THE Sats are over for another year. The relief is such that you can almost hear every parent and teacher in Wales sigh. Turn your ear to the border, though, and you will hear wailing and gnashing of teeth as our frustrated counterparts in England take in the news that Wales has probably seen the last of key stage 2 and 3 Sats.
In Wales, KS1 is already long gone and I don't remember any howls of protest from parents or educators. At last education in Wales has grown up, taking the lead instead of being the testing ground for every half-baked idea to come out of London.
But what next? As we rip up the mountain of practice papers that Year 6 has just struggled through, what is going to fill that great hole left by endless Sats practice?
Some schools do little else in Y6. Many spend at least Christmas to May almost solely on English, maths and science. The Easter holiday is an excuse to load pupils down with more home practice.
Hopefully, the proposed end of KS2 Sats will be a golden opportunity to reinstate some of the subjects that have suffered so badly because of the pressure to over-concentrate on the core curriculum. History is often seen as a way to cover non-fiction writing in literacy hour - rather than to develop historical skills. Along with geography, art and music, it is relegated to the "fun zone" - the time when Y6 has been promised no homework for six weeks as a reward for the hard slog.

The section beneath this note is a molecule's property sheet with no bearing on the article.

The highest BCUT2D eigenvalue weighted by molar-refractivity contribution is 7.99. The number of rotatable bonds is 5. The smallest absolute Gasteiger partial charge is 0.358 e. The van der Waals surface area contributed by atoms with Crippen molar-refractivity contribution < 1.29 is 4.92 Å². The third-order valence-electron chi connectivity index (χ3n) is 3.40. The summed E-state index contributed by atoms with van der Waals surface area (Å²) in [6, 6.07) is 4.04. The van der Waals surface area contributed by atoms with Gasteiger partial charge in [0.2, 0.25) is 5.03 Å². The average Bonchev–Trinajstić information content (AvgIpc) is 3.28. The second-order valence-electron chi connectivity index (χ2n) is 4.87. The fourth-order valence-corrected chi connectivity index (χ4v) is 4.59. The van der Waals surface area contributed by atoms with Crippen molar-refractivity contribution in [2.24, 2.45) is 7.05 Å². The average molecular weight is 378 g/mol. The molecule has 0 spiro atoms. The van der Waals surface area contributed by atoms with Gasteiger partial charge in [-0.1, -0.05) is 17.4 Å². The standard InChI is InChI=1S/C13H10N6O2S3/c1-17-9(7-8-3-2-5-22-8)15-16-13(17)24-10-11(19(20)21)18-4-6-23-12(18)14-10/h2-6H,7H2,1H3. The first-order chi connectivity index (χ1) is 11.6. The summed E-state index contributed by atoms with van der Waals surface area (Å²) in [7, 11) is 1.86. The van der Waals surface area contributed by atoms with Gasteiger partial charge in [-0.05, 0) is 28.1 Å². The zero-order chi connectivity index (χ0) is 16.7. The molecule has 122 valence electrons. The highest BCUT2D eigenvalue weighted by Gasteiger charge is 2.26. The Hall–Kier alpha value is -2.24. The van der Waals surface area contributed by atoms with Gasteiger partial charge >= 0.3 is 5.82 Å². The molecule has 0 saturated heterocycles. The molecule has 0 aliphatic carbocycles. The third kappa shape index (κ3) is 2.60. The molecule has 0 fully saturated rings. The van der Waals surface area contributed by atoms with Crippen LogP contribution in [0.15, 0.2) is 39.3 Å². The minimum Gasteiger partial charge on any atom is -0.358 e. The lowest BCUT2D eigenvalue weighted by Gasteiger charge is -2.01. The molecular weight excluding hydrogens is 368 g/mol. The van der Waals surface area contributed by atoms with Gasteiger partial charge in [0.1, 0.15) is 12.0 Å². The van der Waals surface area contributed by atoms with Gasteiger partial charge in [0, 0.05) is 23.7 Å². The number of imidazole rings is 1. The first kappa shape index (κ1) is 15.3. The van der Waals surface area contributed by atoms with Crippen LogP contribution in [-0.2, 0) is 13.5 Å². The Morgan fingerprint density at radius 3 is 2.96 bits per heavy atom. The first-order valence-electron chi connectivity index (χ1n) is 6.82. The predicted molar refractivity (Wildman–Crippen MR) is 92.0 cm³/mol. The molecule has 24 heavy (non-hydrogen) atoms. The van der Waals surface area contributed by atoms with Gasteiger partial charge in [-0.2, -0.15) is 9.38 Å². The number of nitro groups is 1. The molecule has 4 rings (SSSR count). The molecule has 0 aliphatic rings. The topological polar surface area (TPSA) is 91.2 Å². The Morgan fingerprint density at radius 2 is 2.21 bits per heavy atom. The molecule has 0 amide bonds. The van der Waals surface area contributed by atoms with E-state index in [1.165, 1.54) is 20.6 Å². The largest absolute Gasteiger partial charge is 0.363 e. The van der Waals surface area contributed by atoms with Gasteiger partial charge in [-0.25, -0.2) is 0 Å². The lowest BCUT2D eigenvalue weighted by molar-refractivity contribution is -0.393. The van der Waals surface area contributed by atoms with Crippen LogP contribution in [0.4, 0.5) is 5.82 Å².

When they get to secondary school their Sats results are already out of date. Half a term of "fun" followed by a six-week holiday means that some disadvantaged pupils have not read seriously for almost three months.
They also display strange, learnt behaviours forced on them by government strategies. They concentrate well in the morning, when they are used to having literacy and numeracy hours, but equate afternoons with less important subjects or even that dreaded "fun time" again.
Unfortunately, in secondary schools, it sometimes happens that Y7 has maths followed by English on a Friday afternoon. The pupils and teachers are unprepared for this situation. In the crater left by Sats will we see real subjects and skills being taught by motivated and less stressed teachers, or will we fill the time with several months' worth of red, "made in Wales" tape and lose the opportunity that our English colleagues are so envious of?
And what do we do with all the money saved? Now that's what I call a really worthwhile test.
Kay Smith is head of history at a secondary school in Newport, Gwent